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Leonid Stein vs Miroslav Filip
"Czech Your Mirrors" (game of the day Dec-06-2014)
Moscow (1967), Moscow URS, rd 10, Jun-03
Hungarian Opening: Symmetrical Variation (A00)  ·  1-0

ANALYSIS [x]

FEN COPIED

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Given 15 times; par: 62 [what's this?]

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Kibitzer's Corner
< Earlier Kibitzing  · PAGE 2 OF 2 ·  Later Kibitzing>
Sep-16-05
Premium Chessgames Member
  al wazir: OK, I see. 35...Kf7 36. Qe6+ Kf8 37. Rc8, pinning the queen. But my question still stands.
Sep-16-05  pantlko: <chessgames.com> why the event place is written Moscow (Russia) and player Leonid (UKR). I thought in 1967, it was USSR
Sep-16-05  Happypuppet: Got the first move and calculated out a few variations (there's so many black defenses... :( ). Guess I can say I got it.

The opening of this game is funny to look at.

Sep-16-05  weary willy: Al Wazir said <But did white see all that before he moved, or was the attack speculative? How much time did Stein take before playing 33. Rxf6? I saw the first couple of moves, but I certainly didn't see all of them, let alone the alternatives.

Do GMs make these moves based on complete calculations, or on intuitive hunches? Either way, how often are they wrong?>

I'd be very surprised if GM white did not see all this before Rxf6. His position is so strong that he'd want to make sure - and the variations are concrete

Sep-16-05  DanRoss53: In my head, this was the easiest Thursday puzzle ever. 33.♖xf6 ♖xb1 34.♖xe7+ ♔xf6 35. ♕e6+ ♔g5 36. f4+ ♔h5 37. ♕h3# Oops.
Sep-16-05
Premium Chessgames Member
  JeffCaruso: <DanRoss53 33.Rxf6 Rxb1 ... > 34 Rxe7+ is illegal because Rxb1 was check!
Sep-16-05  DanRoss53: <JeffCaruso> Not in my head it wasn't. =)
Sep-16-05  zb2cr: <DanRoss53> <In my head, this was the easiest Thursday puzzle>

Uhmmm... It's Friday.

Got it; I'm proud of myself, since for me, Friday puzzles are usually hit or miss.

Sep-16-05  grook: <alwazir:Do GMs make these moves based on complete calculations.....>Well, GMs have a reputation to protect....they definitely have to think a move through. In this particular game I think Stein thought everything out, especially considering the sober 35.Qe4, made after coolly taking the Rook at b1.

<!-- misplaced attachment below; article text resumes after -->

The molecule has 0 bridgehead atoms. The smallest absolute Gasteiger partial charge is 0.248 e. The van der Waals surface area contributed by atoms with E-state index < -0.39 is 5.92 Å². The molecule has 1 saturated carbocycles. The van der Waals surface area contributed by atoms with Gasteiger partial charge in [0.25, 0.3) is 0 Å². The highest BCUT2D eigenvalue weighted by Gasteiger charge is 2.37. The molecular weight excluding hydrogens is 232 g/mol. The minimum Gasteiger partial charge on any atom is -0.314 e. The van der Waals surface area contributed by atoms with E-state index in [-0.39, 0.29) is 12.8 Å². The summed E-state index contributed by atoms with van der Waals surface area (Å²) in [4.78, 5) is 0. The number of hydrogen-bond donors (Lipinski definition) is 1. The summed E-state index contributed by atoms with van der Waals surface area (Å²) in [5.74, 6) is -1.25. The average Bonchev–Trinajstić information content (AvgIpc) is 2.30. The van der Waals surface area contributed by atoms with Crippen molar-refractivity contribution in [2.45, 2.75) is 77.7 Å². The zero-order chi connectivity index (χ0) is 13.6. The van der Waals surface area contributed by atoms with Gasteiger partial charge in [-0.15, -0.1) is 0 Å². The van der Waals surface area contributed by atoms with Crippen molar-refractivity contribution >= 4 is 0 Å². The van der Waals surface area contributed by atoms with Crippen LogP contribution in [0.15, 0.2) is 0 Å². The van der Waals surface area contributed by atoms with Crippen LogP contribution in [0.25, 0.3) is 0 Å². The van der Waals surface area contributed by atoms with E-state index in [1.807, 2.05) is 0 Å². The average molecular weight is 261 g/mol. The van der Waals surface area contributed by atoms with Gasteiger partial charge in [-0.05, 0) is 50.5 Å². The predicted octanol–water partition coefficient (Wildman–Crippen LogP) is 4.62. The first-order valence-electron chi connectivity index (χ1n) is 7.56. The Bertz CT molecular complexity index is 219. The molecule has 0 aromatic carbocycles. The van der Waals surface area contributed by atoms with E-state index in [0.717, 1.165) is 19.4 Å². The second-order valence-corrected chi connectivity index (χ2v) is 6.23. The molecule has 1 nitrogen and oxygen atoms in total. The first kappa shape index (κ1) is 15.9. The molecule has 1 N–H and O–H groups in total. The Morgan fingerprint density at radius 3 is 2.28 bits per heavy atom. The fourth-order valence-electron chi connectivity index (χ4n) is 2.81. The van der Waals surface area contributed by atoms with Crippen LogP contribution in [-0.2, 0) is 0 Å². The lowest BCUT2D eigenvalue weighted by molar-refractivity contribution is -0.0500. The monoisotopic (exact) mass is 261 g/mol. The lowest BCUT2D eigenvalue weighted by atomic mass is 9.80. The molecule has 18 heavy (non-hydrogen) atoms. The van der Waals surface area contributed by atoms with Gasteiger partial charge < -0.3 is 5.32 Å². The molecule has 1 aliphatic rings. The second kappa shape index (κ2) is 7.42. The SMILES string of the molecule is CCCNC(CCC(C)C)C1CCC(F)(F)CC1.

Sep-16-05  RookFile: Yeah, if you're looking for an easy
solution on Friday, chances are, it
won't happen. I looked that Rxf6 Rxb1
for a few seconds and said: "I'm not
going to break my head on this one,
let's just see what the answer is...."
LOL
Sep-16-05  YouRang: Got it! I thought this was a bit easier than yesterday's. After 33 Rxf6, one has to consider the two main lines:

33...Kxf6
34. Qe6+ Kg5 (34...Kg7 35.Rxe7+)
35. Qe3+ Kh5 (35...Kf5 36.Qf4#)
36. g4+

33...Rxb1+, which proceeds as prescribed by <notyetagm>.

The key to finding the winning move, 33. Rxf6 is noticing that Black's e-pawn is pinned, leaving only the king to defend the bishop.

Sep-16-05
Premium Chessgames Member
  WannaBe: <blingice> Unless someone really blunders, good ending (game/puzzle)usually starts around move 30 or so...

If you go to stats page ChessGames.com Statistics Page you see that average game is around 38/39 moves.

<pantlko> I think they might have done it to protest. Those country did not become/join USSR voluntarily.

<RookFile> Same here. =)

Sep-16-05
Premium Chessgames Member
  kevin86: A nice puzzle,showing both the power and agility of a queen.
Sep-16-05  Sasquatch777: <pantklo> Like most of the Soviet states, they were "liberated" after WWII. They called it occupied, the russians called it liberated.
Sep-16-05  YouRang: What a funny game! Black (Filip) mimmicked White's (Stein's) moves for the first 9 moves!

Do you suppose this is done for psycological effect? Just to annoy? For some reason, I was happy to see Black lose with this strategy.

Sep-16-05  dac1990: As usual, I will keep up my streak of analyzing the weekend problems. Here goes.

33.Rxf6!! Rxb1+

[33 ...Kxf6 34.Qd4+ Kf7 35.Qxa1 ]

34.Qxb1 Kxf6

[34 ...Qh8 35.Rxg6+! Rxg6 36.Qa1+ Rf6 37.Rxe7+ Kg6 38.Qb1+ Kg5 39.f4+ Kh6 40.Qe4 ]

35.Qe4 Qf7

[35 ...Rh7 36.f4 Rf7 37.Qe6+ Kg7 38.Rc8 Rf6 39.Qh3 ]

36.Qd4+ 1-0

[36 ...Kg5 37.Qe3+ Kh5 38.Rxe7 Qxd5 39.g4+ Kxg4 40.Re4+ Qxe4 41.Qxe4+ ]

Simple, really.

Sep-16-05  alexandrovm: <[36 ...Kg5 37.Qe3+ Kh5 38.Rxe7 Qxd5 39.g4+ Kxg4 40.Re4+ Qxe4 41.Qxe4+ ]

Simple, really...> with a computer, of course it's simple. Or, why would you put the same comments my Fritz also did put? :)

Sep-17-05  pantlko: <WannaBe> & <Sasquatch777>: thanks for yr comments. But i understand that Ukrain and some other States voluntarily joined USSR.Even, if it was not volentarily, its part of history and shd be recorded accordingly.

Feb-17-09  WhiteRook48: the first 9 moves are stunning, but he could have played 10...b5, really annoying White.
Jan-03-14  parisattack: Very creative and aggressive play so typical of Stein.
Dec-06-14  morfishine: "Flip off"
Dec-06-14
Premium Chessgames Member
  kevin86: helpmate!
Dec-06-14  The17thPawn: What is the point of 31...,Bf6? how does it accomplish anything the bishop isn't already doing? yes white can chase it back anyway with F4 but he has to further open is kingside to do so.
Dec-06-14  greenfield67: <The17thPawn> White was threatening 32.Re7+ Qe7 33.Qg6+ Kf8 34.Rf3+ Bf6 35.Rf6+ Qf6 36.Qf6+ Kg8 37.Qa1 . So either e7 or g6 have to be defended. As it happens, both are defended on successive moves, and it makes no difference anyway...
Dec-06-14  The17thPawn: <greenfield67> Thanks for setting me straight, I completely missed the dual threat and was concentrating on e7 which the bishop was already blocking
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